That old park downtown looks really enticing, it must be untouched! Who would ever risk detecting there? You can imagine all the old silver coins and Indian Head cents lurking just under the turf. But you also see the homeless man sleeping on the bench, the posse of teenage hoodlums drinking on the playground, and the trash strewn about. Maybe you are put off by the derelict cars and rundown properties that surround the site. Can you still detect there? Probably so, and if you don’t, I probably will!
It’s true that old finds are made in these old areas. I still remember the thrill of pulling my first Barber half out of the ground near a curb in a sketchy area of town. Other finds that come to mind are the V nickel and Barber dime together in one hole, several Indian Head cents and a gold ring that came from a small inner city park. Another V nickel and many wheats and a few silver dimes from another park in a sketchy area. Friends have found multiple Seated Liberty coins from another old park in the city and countless old coins have come from two of the oldest parks. I know, I’ve dug a number of them.
Check your Personality
I am a city person, and have my city sensibilities with me. I’m used to always being aware of my surroundings and having people of all types around me. Others are used to the quiet of the country or the neighborly friendliness of the suburbs and feel safest in these milieus. If you’re used to hunting lonely plowed fields, an old urban park is quite a different site and requires adjusting your habits and thinking.
Your mental attitude and confidence make a big difference. It’s an essential part of the strategy. It’s not just the location but how you behave and interact with the situation. If you are afraid or don’t feel comfortable, you are not going to be focused on your detecting. And these areas are often trashy and hard to hunt, so you need to bring your A-game, as well as being aware of your surroundings. If you ever feel threatened or at risk, by all means, leave at once. I don’t mean to talk anyone into detecting where they don’t feel safe and aren’t enjoying themselves.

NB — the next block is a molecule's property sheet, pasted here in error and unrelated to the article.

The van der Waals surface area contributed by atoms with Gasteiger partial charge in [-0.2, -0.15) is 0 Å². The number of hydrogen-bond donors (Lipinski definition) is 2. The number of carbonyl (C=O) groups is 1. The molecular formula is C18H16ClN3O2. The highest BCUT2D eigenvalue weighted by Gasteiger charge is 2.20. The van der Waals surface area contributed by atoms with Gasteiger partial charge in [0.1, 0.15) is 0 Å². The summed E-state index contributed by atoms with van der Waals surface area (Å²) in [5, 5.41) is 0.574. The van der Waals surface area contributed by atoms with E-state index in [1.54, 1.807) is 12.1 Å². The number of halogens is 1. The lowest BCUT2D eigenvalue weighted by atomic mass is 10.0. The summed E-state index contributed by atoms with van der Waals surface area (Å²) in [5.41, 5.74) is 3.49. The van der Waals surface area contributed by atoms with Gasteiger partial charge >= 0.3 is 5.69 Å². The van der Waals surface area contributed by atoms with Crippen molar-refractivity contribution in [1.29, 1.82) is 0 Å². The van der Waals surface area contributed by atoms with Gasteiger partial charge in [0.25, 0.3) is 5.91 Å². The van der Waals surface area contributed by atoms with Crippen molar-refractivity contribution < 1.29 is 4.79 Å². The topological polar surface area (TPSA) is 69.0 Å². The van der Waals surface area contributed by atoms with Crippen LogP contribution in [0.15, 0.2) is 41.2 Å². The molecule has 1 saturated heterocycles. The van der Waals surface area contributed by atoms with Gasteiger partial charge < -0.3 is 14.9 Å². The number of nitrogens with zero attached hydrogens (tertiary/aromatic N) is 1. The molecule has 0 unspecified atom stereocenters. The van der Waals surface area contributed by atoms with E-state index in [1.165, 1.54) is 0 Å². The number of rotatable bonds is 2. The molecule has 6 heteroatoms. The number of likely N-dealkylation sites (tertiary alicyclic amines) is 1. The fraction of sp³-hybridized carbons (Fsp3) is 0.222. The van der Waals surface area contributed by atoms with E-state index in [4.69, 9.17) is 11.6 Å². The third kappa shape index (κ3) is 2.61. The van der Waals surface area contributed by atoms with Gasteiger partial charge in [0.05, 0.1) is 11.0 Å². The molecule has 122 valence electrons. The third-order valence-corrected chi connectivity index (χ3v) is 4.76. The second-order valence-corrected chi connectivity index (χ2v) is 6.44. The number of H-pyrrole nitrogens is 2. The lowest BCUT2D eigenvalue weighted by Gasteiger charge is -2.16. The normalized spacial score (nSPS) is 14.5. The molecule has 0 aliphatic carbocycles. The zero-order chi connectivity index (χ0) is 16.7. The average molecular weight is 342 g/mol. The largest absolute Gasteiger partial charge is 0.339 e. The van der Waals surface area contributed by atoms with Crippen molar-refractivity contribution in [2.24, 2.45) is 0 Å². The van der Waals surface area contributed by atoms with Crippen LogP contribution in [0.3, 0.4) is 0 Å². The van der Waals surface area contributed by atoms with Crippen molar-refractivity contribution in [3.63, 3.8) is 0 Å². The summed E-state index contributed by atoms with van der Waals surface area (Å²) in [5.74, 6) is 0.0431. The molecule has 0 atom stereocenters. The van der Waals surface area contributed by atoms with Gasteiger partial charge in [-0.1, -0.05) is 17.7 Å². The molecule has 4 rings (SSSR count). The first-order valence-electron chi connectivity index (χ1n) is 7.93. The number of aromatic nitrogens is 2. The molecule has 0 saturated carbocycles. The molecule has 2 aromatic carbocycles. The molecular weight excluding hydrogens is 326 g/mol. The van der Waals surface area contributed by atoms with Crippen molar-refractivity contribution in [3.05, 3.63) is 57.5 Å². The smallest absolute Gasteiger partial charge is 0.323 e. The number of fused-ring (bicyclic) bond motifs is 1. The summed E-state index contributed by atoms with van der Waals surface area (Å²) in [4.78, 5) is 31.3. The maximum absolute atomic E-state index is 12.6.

If you mentally “gear up” for an urban treasure hunt, there are some common situations and strategies to consider before heading out the door. Everything from the people you’ll meet and questions you’ll be asked to the time of day and some hazardous “finds” you may come across.
Curious People and Questions
In over twenty years and many thousands of hours of metal detecting, I have run into no more danger than loose dogs curiously bounding up to me, people genuinely curious about what I am doing/finding, bored children who want to follow me around (and these are the worst! I’ve left several places just to escape the tenacious brats!), and obnoxious teens and young adults yelling taunts out of car windows or loudly going “beep-beep-beep” as they walk past.
My primary strategy for being undisturbed is to pretend to not hear someone. I have headphones on, after all. I am fully aware that someone is there and can hear them plainly, but I keep my head down and “focus” on a signal (real or imaginary) until they have moved on.
Number one most asked question after, “Find anything?” is “What are you lookin’ for, gold?” or some variant. These are some of my typical answers to these types of questions:
1) Just some pennies and/or I think I got a few dimes
2) Just trash so far, but you never know…
3) Actually this isn’t very good at finding gold, I’m mostly looking for coins.
As far as finds, I always make it seem like I’m working hard for little reward. “If I’m lucky I might find a few quarters today.” I never mention old coins like “wheat pennies” or “Mercury dimes” because to most people that means nothing. Most detectorists know old coins because we are collectors, or have found them in the past. To most people a dime is a dime. Why give details that might make people more curious? I’m looking to end the encounter quickly, not extend the conversation or give away the fact that I might be finding more than chump change.